LIMA — How does one know that a political entity qualifies as a sovereign state? This was easy in the past: an entity was sovereign if it could impose on those living in its territory payment of taxes, military service and a legal currency. After obligatory military service has disappeared in many countries, the emergence of cryptocurrencies like bitcoin is now raising doubts about the state's monopoly, or at least the formal monopoly it enjoyed, in emitting money.

Yet calling entities like bitcoin "currency" is in fact to use the word metaphorically. Cryptocurrencies do in fact perform certain functions of a currency (like serving as a form of payment), but experience suggests this is not their principal utility. Some central banks and regulatory bodies in fact refer to them as crypto-assets. They are more specifically seen as financial instruments like bonds or shares.

This is far from being an arcane debate as its conclusion will determine the way authorities will regulate these entities (I call them entities as the consensus on their existence does not extend to what on earth they actually are). For example should their owners pay taxes? If so, would they be income or capital gains taxes? Their definition would also establish the risks their use implies (like money or asset laundering or tax evasion). There is evidence for example that cryptocurrencies are habitually used (usually illegally) in so-called "wash trading," or fictitious cryptocurrency transactions intended to boost its value.

The petro is different because it's backed by a state.

Two recent developments add relevance to this discussion. One was Facebook's new, putative cryptocurrency the Libra; the other, the Venezuelan government's version, the petro. The latter was intended to permit the Venezuelan government access to resources in a context of international sanctions and scarcity of foreign exchange. We say the petro is a cryptocurrency because that is how the Venezuelan government terms it. In fact the petro lacks two of the attributes that at one point made cryptocurrencies like bitcoin attractive to investors. One is their private nature and decentralized management. The petro is also different because it's backed by a state and its natural resources (oil, gas, gold and diamonds in Venezuela's case).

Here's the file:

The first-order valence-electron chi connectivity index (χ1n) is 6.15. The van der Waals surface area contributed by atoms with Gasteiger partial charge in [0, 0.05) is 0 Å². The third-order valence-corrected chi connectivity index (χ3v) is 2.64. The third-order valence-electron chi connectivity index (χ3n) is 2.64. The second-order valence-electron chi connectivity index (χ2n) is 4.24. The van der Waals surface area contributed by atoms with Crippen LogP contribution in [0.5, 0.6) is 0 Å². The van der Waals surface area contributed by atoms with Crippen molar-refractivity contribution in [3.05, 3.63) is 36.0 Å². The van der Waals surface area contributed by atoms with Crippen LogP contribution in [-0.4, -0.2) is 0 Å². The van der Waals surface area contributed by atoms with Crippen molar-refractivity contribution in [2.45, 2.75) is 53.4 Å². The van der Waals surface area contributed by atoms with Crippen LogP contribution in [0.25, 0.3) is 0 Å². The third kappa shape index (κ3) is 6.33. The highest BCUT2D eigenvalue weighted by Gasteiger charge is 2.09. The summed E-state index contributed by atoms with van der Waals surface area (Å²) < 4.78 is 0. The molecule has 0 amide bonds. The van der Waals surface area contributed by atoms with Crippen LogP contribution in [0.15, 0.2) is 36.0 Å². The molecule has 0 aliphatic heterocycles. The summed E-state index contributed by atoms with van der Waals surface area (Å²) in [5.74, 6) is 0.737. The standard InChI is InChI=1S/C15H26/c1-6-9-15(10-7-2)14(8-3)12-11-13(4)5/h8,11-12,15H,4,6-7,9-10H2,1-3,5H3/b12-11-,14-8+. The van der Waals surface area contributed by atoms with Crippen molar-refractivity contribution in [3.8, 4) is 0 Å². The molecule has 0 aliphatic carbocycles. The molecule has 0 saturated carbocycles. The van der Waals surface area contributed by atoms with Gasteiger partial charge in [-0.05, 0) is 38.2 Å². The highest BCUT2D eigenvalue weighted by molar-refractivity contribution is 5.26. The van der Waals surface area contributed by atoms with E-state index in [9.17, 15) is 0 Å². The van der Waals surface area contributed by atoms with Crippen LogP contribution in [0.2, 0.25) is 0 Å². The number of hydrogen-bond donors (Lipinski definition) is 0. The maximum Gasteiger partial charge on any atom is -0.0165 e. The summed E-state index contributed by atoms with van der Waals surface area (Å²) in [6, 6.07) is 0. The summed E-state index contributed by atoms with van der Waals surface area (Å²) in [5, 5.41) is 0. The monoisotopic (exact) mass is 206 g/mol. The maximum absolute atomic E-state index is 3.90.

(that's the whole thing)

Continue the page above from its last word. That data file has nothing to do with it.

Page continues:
Money and cryptocurrencies differ as the strength of national currencies or their purchasing power (of goods, services and other currencies) is thought to rest on factors like sound fiscal and monetary policies, or central bank reserves. The petro currently has none of these. As for resources like oil, they are being used as guarantees for the Venezuelan government's previous loans and existing obligations.

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